FanGraphs Baseball


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  1. Slight nitpick, it’s Galarraga.

    Comment by Paul — June 14, 2010 @ 3:03 pm

  2. Not a slight nitpick at all. It’s the man’s name. All fixed. Thanks.

    Comment by Joe Pawlikowski — June 14, 2010 @ 3:06 pm

  3. A few other niggling errors:

    “but a few things have changed for Galarraga. These small changes could make his 2010 season look more like his 2010 season look more like his 2008 campaign than his 2009 hit parade. ”

    “It looks like he’s definitely throw his fastball more.”

    Comment by Cameron — June 14, 2010 @ 3:25 pm

  4. Yowza! Thanks for the catches.

    Comment by Joe Pawlikowski — June 14, 2010 @ 3:27 pm

  5. Not a problem. As a Tigers fan though, love this piece. Lots of us fans are hoping that we can count on Gaga for the summer (and fall?!)

    Comment by Cameron — June 14, 2010 @ 3:32 pm

  6. One thing I’ve noticed with Galarraga’s pitch f/x is that his fastball and changeup are on more of a continuum rather than two super distinct pitches. Looking at a brooks chart, it’s pretty difficult to tell where the line between them is. So I wonder if his usage hasn’t actually changed all that much, but some 87 mph pitches with running action that were classified as a changeup two years ago are being classified as fastballs this season. But then there is the velocity discrepancy, too.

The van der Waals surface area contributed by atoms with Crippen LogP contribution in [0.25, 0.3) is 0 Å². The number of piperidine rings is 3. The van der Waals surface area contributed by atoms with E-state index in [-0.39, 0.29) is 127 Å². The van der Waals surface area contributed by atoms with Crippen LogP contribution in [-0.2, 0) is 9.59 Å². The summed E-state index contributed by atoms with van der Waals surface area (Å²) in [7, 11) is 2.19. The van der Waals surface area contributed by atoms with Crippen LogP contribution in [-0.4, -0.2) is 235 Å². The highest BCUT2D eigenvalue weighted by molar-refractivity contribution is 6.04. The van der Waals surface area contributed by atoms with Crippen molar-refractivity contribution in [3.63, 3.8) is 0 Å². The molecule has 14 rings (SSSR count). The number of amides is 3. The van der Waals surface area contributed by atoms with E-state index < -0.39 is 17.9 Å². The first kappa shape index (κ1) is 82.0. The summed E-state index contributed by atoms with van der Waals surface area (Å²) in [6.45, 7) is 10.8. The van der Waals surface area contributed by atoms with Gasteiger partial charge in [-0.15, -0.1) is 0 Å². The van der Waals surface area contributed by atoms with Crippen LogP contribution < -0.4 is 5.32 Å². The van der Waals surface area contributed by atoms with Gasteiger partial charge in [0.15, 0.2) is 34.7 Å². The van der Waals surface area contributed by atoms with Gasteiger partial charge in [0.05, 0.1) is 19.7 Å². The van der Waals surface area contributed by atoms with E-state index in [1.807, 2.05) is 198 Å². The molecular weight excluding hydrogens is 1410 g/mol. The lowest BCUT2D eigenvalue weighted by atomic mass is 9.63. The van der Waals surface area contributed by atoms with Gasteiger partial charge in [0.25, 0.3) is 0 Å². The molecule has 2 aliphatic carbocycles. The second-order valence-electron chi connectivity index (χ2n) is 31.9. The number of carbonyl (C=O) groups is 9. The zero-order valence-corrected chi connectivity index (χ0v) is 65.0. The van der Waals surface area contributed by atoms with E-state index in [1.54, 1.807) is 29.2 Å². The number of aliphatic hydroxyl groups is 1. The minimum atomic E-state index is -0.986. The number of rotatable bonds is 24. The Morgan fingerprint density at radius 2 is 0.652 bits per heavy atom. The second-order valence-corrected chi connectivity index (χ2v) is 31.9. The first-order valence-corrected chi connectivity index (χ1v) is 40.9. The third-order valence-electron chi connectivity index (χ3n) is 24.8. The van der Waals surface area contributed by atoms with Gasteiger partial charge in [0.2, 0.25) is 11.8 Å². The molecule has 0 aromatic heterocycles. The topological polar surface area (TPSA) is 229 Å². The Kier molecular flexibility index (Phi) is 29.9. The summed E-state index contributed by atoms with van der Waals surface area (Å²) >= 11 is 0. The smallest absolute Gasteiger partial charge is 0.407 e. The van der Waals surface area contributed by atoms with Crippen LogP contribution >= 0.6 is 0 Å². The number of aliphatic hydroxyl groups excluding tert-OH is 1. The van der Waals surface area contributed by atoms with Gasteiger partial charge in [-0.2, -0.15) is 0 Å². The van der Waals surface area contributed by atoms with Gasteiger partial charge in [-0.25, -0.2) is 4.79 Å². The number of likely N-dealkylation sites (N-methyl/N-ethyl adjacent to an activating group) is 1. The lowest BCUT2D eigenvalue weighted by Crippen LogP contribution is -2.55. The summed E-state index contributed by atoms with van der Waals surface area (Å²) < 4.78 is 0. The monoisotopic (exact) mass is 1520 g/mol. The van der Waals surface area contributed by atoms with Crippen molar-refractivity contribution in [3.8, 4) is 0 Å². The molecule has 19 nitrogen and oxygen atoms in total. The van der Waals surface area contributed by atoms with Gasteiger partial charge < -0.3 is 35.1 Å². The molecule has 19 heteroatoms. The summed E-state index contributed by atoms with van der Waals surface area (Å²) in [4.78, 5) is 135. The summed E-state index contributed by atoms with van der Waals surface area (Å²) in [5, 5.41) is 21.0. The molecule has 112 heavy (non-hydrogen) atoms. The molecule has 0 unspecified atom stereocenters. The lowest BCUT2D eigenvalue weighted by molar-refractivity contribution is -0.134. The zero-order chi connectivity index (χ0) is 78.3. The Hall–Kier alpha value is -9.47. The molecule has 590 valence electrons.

Comment by Eric Cioe — June 14, 2010 @ 6:14 pm

  7. This statement seems contradictory: “He is neither a strikeout nor a groundball pitcher, so keeping hitters off base can be be a bit of a problem.”

    Not getting strikeouts would make it difficult for him to keep runners off base, but not being a groundball pitcher would help.

    Comment by Nathaniel Dawson — June 14, 2010 @ 7:23 pm

  8. Interesting point Nathaniel. I personally don’t know if “ground ball” pitchers allow fewer base runners, rather than non-ground ball pitchers (i.e. fly ball pitchers)? I feel like I prefer ground ball pitchers (i.e. Doc and Ubaldo), but haven’t done the research on it.

    Also, I think the article is interesting. It does a good job illustrating how a (average) player can make changes and possibly improve. It’s clear he is performing better than previous years, and not many people would argue that he is due to regress. Only time will tell if his command and increased fastball usage are actual tactics that lead to a better starting pitcher, or will the bad contract eventually turn into good contact and trump his success.

    Comment by verd14 — June 15, 2010 @ 12:16 pm

  9. Groundball pitchers generally allow more baserunners. This is due to a higher batting average on groundballs compared to flyballs, fewer strikeouts which allow batters to put the ball in play more often, and from a higher number of batters reaching base on errors.

    It’s not a huge difference, probably something like a half a baserunner or so more per 9 innings.

    Comment by Nathaniel Dawson — June 15, 2010 @ 8:33 pm

  10. Well with your permission allow me to grab your rss feed to keep up to date with forthcoming post. Thanks a million and please keep up the gratifying work.

    Comment by Jackie Cirullo — October 7, 2010 @ 12:26 am

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